The landscape as an ecosystem
Treated as an ecosystem, the landscape creates layers of space that function as buffers, outdoor break areas, detention areas and pathways for storm water movement.
Harvested roof drainage and surface runoff from parking lots create the staples of the landscape design and re-establish wetlands and native habitat to the region while using plants to biologically remediate and retain 100 percent of the site’s storm water on site.
TRANSPO says 83.70 percent of the total wood material costs come from sustainable harvest certified forests, where LEED exemplary performance is 95 percent.

Form and function are one
Operators have their own entry to a private area with lockers, quiet area, TV alcove, kitchenette, showers and exercise room, creating a comfortable and efficient rest area during shift changes and breaks in daily schedules. The administrative spaces include private offices that wrap an open office area with expansive views to the exterior. Functional spaces such fueling, fare retrieval, and wash capabilities connect in a safe left-hand–turn-only circulation model.
“Our new maintenance operations improve our performance and vehicle turn around time in a safe, comfortable, and efficient working environment,” says Maintenance Manager Mike Stahly. “We have eight maintenance bays that connect the bus storage area designed for internal bus circulation, which allows the facility to operate at maximum efficiency regardless of inclement weather.”
The facility provides expansive daylit spaces, promotes transparency and works to diminish the boundaries between the interior and exterior. By embracing daylighting the design reduces the need to expend energy to provide artificial lighting during the day.  Electric lighting automatically controlled through sensors and dimmable fixtures complements the daylighting.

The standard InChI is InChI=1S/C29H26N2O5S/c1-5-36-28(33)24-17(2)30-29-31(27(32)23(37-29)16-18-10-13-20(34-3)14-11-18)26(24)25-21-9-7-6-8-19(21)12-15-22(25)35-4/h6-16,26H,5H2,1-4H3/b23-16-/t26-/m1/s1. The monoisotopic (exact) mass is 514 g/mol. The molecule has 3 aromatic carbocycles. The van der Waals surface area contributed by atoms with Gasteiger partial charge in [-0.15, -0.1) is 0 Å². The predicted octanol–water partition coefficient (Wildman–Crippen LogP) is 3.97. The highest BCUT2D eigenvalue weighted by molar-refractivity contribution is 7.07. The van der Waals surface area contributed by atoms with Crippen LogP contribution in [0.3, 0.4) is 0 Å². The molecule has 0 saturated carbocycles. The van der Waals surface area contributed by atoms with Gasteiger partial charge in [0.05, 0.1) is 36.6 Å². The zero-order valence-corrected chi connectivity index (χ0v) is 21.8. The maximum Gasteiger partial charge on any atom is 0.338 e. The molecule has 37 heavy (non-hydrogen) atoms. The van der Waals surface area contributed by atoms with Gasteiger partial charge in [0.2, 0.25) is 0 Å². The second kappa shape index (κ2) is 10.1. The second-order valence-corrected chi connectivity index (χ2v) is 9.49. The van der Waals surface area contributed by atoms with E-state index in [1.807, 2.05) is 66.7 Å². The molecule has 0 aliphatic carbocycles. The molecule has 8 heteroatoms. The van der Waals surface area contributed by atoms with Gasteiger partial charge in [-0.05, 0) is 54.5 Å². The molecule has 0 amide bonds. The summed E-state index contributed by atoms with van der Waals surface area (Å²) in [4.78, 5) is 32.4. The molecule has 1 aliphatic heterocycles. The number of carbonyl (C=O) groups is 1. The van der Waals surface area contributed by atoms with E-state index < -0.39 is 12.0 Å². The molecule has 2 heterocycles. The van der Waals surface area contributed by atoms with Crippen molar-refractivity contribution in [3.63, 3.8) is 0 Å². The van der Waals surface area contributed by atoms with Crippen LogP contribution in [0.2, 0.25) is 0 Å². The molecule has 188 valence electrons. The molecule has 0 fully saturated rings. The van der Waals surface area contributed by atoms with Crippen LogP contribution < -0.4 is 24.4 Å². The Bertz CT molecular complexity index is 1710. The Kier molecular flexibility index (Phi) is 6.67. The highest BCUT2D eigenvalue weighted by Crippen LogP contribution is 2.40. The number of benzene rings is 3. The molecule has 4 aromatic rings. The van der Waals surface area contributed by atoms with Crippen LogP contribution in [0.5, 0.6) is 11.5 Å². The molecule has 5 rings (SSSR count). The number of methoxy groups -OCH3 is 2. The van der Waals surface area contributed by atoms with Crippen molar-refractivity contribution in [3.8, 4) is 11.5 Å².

A ground source pump system provides heating and cooling to all regularly occupied administration, operations, and maintenance office areas.  The system is extremely energy efficient because it uses the ambient temperature of the Earth, which in this area is approximately 55 dF, to either provide pre-heating or pre-cooling depending on the season.
A digital display inside the lobby provides up-to-date information about the amount of energy the building is creating from its 92 kW photovoltaic roof panels.  The system also tracks the amount of potable water saved from water-reducing lavatory fixtures and the facility’s recycled-water bus wash system, as well as the amount of storm water that has been detained on site.
While, the new building is almost twice as large as the old facility, TRANSPO says in January and February 2011 the total utility costs were approximately 94 percent of what they were in 2010 at the Northside Facility.   BR

Merlin Maley, AIA, LEED AP, serves as an associate with RNL, Denver, CO, a global, full-service firm specializing in sustainable, integrated design. Maley has over 12 years of experience and is an integral member of the RNL transportation team.